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Pierre Cardin, Fashion Designer of the Space Age, Dies at 98

PARIS—Pierre Cardin, the designer whose Space Age clothes made him a pillar of avant-garde fashion and who later earned a fortune—and criticism—licensing his name to hundreds of mass-market products, died Tuesday morning in the French capital region. He was 98 years old.

France’s Academy of Fine Arts, which announced his death, said his family didn’t disclose a cause.

Inspired by the jet age, Mr. Cardin’s futuristic silhouettes and use of experimental materials propelled him into the public consciousness in the 1960s, changing how people imagined the future. His designs of the era featured ellipses and circles, clothes made from vinyl and accessories molded of plexiglass. In an early ‘60s episode of the Space Age cartoon “The Jetsons,” one character describes her dress as a “Pierre Martian original.”

Pierre Cardin: From a Tailor’s Cutter to Fashion Mogul

Pierre Cardin participated in the opening of the Pierre Cardin Museum exhibition “Passe Present Futur” in Paris in 2014. Mr. Cardin presented his first fashion collection in 1954.

“I was very influenced by the satellites, by the moon, by the entire cosmos, by astronauts,” Mr. Cardin said in 2010. “My first designs were based on the moon.”

Mr. Cardin upended the fashion industry over nearly seven decades. He became one of the first French couturiers to sell ready-to-wear versions of his designs and pioneered the use of licensing. Starting in the 1970s, he began to sell the rights to his name widely, on everything from sunglasses and perfume to cars and kitchen appliances. Mr. Cardin once said he would license his name for a roll of toilet paper if given the chance.


Mr. Cardin posed with models after his fashion show in Vietnam in 1993.

Photo: hoang dinh nam/Agence France-Presse/Getty Images

That strategy is now frowned upon by luxury-industry executives, who say allowing a brand to be plastered on a wide range of products dilutes its value.

Pietro Costante Cardin was born on July 2, 1922, in Sant’Andrea di Barbarana, Italy, a small town near Venice. He and his parents, who were impoverished by World War I, emigrated to France when Mr. Cardin was 2 years old and settled in Saint-Etienne, an industrial city in southeast France.

“I am a child of poor people,” Mr. Cardin said. “My parents lost everything in the war of 1914.”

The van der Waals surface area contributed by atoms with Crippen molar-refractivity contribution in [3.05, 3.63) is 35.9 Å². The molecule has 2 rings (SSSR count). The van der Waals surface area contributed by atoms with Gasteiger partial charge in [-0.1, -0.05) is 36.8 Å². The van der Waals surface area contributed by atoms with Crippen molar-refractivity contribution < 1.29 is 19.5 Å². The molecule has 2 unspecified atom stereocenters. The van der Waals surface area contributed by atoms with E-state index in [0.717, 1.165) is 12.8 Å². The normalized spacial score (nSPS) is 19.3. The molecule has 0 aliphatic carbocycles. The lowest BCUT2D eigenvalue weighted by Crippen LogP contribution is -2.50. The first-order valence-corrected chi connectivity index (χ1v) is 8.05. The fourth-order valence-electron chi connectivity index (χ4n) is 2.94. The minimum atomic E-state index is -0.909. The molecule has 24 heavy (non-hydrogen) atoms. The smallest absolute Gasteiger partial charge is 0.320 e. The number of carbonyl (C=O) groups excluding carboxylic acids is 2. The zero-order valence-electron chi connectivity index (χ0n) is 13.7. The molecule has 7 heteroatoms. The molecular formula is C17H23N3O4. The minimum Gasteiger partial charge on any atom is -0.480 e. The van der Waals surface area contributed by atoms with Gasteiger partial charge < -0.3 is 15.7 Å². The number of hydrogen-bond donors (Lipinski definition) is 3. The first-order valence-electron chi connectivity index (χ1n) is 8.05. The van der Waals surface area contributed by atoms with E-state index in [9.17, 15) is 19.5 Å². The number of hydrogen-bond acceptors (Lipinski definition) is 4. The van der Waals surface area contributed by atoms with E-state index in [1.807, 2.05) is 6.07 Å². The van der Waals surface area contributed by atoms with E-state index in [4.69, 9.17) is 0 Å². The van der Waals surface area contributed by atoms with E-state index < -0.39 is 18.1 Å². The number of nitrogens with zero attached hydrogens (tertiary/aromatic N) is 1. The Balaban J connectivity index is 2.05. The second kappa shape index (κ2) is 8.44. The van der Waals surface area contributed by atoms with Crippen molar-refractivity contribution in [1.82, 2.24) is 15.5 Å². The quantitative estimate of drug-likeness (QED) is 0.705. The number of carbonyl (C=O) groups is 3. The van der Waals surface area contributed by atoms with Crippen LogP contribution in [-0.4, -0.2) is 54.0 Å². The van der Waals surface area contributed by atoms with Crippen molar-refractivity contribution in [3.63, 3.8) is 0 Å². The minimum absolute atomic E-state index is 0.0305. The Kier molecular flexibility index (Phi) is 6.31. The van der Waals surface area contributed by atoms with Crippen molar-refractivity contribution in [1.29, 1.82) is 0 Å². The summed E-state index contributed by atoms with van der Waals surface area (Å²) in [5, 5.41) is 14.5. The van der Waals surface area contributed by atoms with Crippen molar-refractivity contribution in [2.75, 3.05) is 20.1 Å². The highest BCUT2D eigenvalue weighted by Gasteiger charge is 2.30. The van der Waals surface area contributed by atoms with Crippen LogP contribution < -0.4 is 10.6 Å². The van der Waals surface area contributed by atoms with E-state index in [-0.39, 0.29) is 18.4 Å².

During World War II, Mr. Cardin worked as a bookkeeper at the Red Cross in Vichy, in central France. He went to Paris after the war in 1945 and got his start as a tailor at Paquin, one of France’s elite fashion houses of the day. He was hired by Christian Dior a year later. In 1950, Mr. Cardin founded his own fashion house.

In 1959, Mr. Cardin became one of the first couturiers to make ready-to-wear versions of his designs, with a collection for the Printemps department store. The move caused an uproar in the exclusive world of Parisian fashion. France’s haute-couture trade body expelled him, then reinstated him shortly after.

In the ‘60s, his designs were increasingly influenced by scientific discoveries and space travel. Mr. Cardin had no tolerance for nostalgia that would make his designs seem old.

“I am interested in modern science, planes, everything that’s atomic, sports cars,” Mr. Cardin said in 1968.

He created clothes out of a fabric he called Cardine, a kind of heat-molded polyester. His models wore headpieces that resembled astronaut helmets. His 1964 collection Cosmocorps featured jumpsuits, bright colors and bold geometric shapes that jolted fashion’s traditional lineup of skirts, jackets and collared skirts.

Mr. Cardin’s ‘60s-era designs snagged celebrities such as Lauren Bacall and the Beatles—all four of whom wore a suit without lapels that he created— and inspired the clothing on the TV show “Star Trek.”

In the late ‘70s, Mr. Cardin helped start another fashion trend: big, boxy shoulders. He drew inspiration from silhouettes he saw during a trip to China in 1978. Items such as the Pagoda coat spawned big-shoulder jackets of the 1980s.

In the late ‘60s, Mr. Cardin started to license his name to hundreds of products and maintained that he never did so without creative control over a product. Those included a car, jet, pens, watches, furniture, toiletries and dozens of other products.

Those licensing deals generated a surge in revenue, Mr. Cardin said in interviews. But over time, they appeared to devalue the brand. Pierre Cardin products were increasingly found in discount stores the world over.

Working from an office overlooking France’s Élysée Palace, Mr. Cardin in his later years began trying to sell his fashion empire for at least €1 billion. No buyers materialized.

After accumulating more than 800 licensing deals during his career, Mr. Cardin had no regrets about the strategy. “I have created a world,” Mr. Cardin told The Wall Street Journal in 2011. “Whether you like it or not, that’s another matter!”

Write to Matthew Dalton at

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